[Cryptography] How to crypto secure speed limit signs

Ray Dillinger bear at sonic.net
Wed Mar 25 12:01:21 EDT 2015

On 03/25/2015 06:39 AM, Henry Baker wrote:
> FYI -- In order to keep these Fords from being spoofed, we would need to "secure" each speed limit sign with a crypto signature.  Presumably, this could be done with a QR code. 
> But how to avoid a "replay" attack -- i.e., cloning an existing sign & installing it somewhere else?  Should the QR code crypto sign the sign's GPS coordinates?  Wouldn't that make speed limit signs pretty expensive to manufacture & install?
> Ditto with all kinds of other street signs.
> http://www.theregister.co.uk/2015/03/25/ford_auto_speed_limit_obedience_fuel_starvation/

Spoofing could be a real problem.  Although I haven't heard of
any cases where somebody made trouble by replacing a speed limit
sign yet, most people simply ignore speed limit signs that are
obviously wrong.  If it's a six-lane interstate highway with
miles between offramps and no construction, a human would know
darn well that a 20-MPH speed limit is a fake.  An automatic
system?  Not so much.  It'll take at least a couple instances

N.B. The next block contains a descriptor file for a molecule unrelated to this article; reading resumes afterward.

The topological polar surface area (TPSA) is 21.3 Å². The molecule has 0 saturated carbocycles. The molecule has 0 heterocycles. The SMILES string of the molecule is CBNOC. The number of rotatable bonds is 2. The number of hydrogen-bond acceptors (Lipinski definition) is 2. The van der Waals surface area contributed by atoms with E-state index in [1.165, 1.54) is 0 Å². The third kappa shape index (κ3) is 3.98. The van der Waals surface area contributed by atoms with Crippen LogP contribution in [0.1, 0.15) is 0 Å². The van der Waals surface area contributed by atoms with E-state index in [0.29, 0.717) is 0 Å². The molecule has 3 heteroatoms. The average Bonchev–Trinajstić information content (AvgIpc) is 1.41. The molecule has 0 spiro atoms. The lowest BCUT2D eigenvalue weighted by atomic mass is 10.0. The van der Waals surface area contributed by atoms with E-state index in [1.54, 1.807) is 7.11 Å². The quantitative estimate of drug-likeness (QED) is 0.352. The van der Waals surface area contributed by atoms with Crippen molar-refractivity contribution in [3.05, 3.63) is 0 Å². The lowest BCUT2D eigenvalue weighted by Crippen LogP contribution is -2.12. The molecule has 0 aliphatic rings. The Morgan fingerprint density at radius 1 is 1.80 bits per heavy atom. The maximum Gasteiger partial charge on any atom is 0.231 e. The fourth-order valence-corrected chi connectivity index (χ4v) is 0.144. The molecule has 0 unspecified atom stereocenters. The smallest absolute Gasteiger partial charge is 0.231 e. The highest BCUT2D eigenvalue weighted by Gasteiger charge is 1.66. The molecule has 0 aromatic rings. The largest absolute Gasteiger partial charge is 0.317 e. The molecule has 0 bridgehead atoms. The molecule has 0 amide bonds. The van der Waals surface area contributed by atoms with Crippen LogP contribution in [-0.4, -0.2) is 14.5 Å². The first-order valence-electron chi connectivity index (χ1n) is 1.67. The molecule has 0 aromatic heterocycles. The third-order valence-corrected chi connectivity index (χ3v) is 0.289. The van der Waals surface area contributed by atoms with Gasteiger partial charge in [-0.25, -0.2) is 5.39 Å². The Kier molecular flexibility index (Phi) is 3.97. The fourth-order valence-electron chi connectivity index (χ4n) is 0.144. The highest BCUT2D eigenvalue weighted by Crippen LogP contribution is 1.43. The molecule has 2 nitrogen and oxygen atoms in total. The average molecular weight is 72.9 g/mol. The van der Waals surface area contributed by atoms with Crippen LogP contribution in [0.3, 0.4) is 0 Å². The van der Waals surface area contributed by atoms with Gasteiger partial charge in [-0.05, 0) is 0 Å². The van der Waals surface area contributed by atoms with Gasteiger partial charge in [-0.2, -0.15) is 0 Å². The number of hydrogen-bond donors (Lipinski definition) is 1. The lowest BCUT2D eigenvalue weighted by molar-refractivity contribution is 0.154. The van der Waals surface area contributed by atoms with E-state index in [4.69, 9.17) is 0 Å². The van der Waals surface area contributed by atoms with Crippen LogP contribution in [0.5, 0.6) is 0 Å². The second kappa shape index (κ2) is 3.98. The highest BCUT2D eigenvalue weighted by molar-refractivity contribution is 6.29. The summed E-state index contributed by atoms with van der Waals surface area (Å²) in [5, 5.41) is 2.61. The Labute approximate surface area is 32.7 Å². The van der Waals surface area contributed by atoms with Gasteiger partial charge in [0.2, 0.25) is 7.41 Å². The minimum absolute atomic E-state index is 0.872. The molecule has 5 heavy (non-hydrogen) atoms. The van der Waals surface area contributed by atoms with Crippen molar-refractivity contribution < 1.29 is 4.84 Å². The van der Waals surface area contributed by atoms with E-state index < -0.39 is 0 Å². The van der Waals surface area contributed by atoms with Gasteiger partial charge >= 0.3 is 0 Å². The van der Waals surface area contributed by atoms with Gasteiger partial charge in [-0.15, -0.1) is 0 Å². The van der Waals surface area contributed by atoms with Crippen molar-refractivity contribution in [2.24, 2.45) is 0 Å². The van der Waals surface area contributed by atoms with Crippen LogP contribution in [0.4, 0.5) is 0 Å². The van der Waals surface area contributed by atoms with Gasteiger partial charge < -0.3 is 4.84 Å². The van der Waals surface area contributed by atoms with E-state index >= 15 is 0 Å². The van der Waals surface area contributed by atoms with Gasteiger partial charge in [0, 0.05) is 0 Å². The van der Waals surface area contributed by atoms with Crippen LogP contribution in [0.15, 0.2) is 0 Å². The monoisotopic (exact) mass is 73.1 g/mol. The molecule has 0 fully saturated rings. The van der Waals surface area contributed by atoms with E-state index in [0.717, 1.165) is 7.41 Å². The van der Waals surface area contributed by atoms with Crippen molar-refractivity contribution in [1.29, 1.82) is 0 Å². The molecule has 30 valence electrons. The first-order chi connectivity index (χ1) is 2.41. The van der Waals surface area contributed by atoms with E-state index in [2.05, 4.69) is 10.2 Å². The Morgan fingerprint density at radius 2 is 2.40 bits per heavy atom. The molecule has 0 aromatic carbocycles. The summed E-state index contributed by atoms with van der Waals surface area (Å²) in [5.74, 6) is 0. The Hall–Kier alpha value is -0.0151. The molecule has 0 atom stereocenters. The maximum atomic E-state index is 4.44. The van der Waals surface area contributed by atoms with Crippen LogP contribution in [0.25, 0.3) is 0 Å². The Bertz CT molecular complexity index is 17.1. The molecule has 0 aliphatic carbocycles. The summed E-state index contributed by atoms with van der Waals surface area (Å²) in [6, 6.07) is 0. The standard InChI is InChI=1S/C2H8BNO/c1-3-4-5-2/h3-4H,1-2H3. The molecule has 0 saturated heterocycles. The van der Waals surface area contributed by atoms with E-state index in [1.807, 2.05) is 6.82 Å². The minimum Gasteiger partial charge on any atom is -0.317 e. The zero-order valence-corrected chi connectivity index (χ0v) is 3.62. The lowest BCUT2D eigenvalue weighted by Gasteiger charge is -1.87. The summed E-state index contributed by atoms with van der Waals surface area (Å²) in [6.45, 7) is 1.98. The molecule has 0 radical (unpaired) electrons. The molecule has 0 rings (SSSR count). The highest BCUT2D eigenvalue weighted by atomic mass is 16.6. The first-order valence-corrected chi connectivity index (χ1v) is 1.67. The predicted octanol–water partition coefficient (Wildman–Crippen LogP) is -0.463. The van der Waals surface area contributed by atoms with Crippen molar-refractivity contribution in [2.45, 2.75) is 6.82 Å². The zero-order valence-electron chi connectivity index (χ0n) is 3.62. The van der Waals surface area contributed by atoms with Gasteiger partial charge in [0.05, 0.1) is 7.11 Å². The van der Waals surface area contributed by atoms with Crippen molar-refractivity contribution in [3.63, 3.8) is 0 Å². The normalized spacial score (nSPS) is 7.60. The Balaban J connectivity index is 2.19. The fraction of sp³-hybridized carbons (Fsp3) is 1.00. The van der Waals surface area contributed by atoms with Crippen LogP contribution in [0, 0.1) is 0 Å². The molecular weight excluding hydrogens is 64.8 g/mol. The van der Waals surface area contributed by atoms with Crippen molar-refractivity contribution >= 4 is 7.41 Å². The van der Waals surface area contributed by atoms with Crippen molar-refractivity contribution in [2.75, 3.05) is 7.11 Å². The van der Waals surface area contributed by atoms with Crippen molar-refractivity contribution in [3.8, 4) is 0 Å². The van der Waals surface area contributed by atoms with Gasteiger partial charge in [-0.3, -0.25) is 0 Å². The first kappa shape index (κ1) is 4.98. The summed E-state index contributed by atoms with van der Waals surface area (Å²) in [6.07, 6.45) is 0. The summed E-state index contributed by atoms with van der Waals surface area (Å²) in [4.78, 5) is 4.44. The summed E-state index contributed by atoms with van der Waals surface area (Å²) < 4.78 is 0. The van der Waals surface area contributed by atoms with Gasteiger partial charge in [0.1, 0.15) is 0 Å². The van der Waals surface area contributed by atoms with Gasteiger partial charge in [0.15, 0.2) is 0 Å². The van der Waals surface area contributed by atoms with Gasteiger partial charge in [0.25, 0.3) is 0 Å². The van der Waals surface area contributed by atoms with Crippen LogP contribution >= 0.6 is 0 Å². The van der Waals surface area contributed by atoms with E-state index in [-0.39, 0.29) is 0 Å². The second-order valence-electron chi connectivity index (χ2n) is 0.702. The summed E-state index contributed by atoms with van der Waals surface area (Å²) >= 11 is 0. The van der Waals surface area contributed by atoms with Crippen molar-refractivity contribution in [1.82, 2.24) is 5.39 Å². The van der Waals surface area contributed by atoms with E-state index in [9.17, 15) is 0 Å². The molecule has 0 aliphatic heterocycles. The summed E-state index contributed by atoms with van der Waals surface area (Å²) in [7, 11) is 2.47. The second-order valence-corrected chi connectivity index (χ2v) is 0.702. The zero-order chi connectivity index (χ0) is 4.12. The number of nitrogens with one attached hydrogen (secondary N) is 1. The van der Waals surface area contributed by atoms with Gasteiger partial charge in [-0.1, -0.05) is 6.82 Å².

of some joker putting up a 20-MPH sign on a highway just to
see the ensuing chaos before Ford gets the "ignore speed limit
signs when...." rules built into their systems, along with a
GPS database that tells the car what the real speed limits are.

It should be easier to build speed-limit information into
the GPS database that all the new cars use as a map.  I would
think that actually relying completely on the sign would be a
temporary measure until they can reliably get timely info
about changes in speed limit into their geographic database.

I would totally like to have that system on my car.  I haven't
had a speeding ticket in years, but I'd be happier knowing I
didn't need to worry so much about getting one accidentally.

And it's just making another baby step toward the self-driving
car.  We've been taking those steps for a while now; new
commercial trucks, and some cars, already have forward and
backward looking radar with automatic braking, and lane sensors
that can sound an alarm if they're drifting out of their marked
lane.  A few more increments like this and we'll be getting
to commercially available self-drive systems.


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